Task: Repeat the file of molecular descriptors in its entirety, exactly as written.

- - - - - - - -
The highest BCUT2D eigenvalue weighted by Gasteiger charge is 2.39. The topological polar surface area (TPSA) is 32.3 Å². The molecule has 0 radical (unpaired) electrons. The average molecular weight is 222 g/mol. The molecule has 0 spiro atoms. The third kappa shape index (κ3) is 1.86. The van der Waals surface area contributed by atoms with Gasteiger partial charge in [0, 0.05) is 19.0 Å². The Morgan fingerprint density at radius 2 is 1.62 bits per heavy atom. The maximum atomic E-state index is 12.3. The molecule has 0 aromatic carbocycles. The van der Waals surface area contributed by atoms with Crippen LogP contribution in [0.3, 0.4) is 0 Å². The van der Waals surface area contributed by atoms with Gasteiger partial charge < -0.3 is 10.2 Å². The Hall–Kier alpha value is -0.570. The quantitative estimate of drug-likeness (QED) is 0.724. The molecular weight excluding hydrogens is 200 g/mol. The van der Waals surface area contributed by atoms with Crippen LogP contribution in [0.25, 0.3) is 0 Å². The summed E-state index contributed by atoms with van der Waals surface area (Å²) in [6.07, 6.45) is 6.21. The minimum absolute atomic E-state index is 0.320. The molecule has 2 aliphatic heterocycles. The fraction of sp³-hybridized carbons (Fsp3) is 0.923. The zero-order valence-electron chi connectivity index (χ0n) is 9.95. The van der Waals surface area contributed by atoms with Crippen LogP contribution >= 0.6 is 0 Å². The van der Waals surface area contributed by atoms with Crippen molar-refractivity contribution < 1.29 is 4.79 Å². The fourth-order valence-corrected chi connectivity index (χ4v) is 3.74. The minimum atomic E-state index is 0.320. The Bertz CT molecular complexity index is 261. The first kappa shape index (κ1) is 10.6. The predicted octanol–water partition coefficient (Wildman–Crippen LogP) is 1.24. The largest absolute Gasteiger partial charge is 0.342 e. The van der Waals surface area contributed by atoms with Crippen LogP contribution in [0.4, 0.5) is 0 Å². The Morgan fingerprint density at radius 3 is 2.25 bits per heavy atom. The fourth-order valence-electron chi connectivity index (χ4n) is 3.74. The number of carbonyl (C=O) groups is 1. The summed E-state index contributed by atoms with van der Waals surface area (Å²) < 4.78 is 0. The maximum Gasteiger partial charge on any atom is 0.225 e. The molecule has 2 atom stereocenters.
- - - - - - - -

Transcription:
The highest BCUT2D eigenvalue weighted by Gasteiger charge is 2.39. The topological polar surface area (TPSA) is 32.3 Å². The molecule has 0 radical (unpaired) electrons. The average molecular weight is 222 g/mol. The molecule has 0 spiro atoms. The third kappa shape index (κ3) is 1.86. The van der Waals surface area contributed by atoms with Gasteiger partial charge in [0, 0.05) is 19.0 Å². The Morgan fingerprint density at radius 2 is 1.62 bits per heavy atom. The maximum atomic E-state index is 12.3. The molecule has 0 aromatic carbocycles. The van der Waals surface area contributed by atoms with Crippen LogP contribution in [0.3, 0.4) is 0 Å². The van der Waals surface area contributed by atoms with Gasteiger partial charge < -0.3 is 10.2 Å². The Hall–Kier alpha value is -0.570. The quantitative estimate of drug-likeness (QED) is 0.724. The molecular weight excluding hydrogens is 200 g/mol. The van der Waals surface area contributed by atoms with Crippen LogP contribution in [0.25, 0.3) is 0 Å². The summed E-state index contributed by atoms with van der Waals surface area (Å²) in [6.07, 6.45) is 6.21. The minimum absolute atomic E-state index is 0.320. The molecule has 2 aliphatic heterocycles. The fraction of sp³-hybridized carbons (Fsp3) is 0.923. The zero-order valence-electron chi connectivity index (χ0n) is 9.95. The van der Waals surface area contributed by atoms with Crippen LogP contribution >= 0.6 is 0 Å². The van der Waals surface area contributed by atoms with Crippen molar-refractivity contribution < 1.29 is 4.79 Å². The fourth-order valence-corrected chi connectivity index (χ4v) is 3.74. The minimum atomic E-state index is 0.320. The Bertz CT molecular complexity index is 261. The first kappa shape index (κ1) is 10.6. The predicted octanol–water partition coefficient (Wildman–Crippen LogP) is 1.24. The largest absolute Gasteiger partial charge is 0.342 e. The van der Waals surface area contributed by atoms with Crippen LogP contribution in [0.4, 0.5) is 0 Å². The Morgan fingerprint density at radius 3 is 2.25 bits per heavy atom. The fourth-order valence-electron chi connectivity index (χ4n) is 3.74. The number of carbonyl (C=O) groups is 1. The summed E-state index contributed by atoms with van der Waals surface area (Å²) < 4.78 is 0. The maximum Gasteiger partial charge on any atom is 0.225 e. The molecule has 2 atom stereocenters.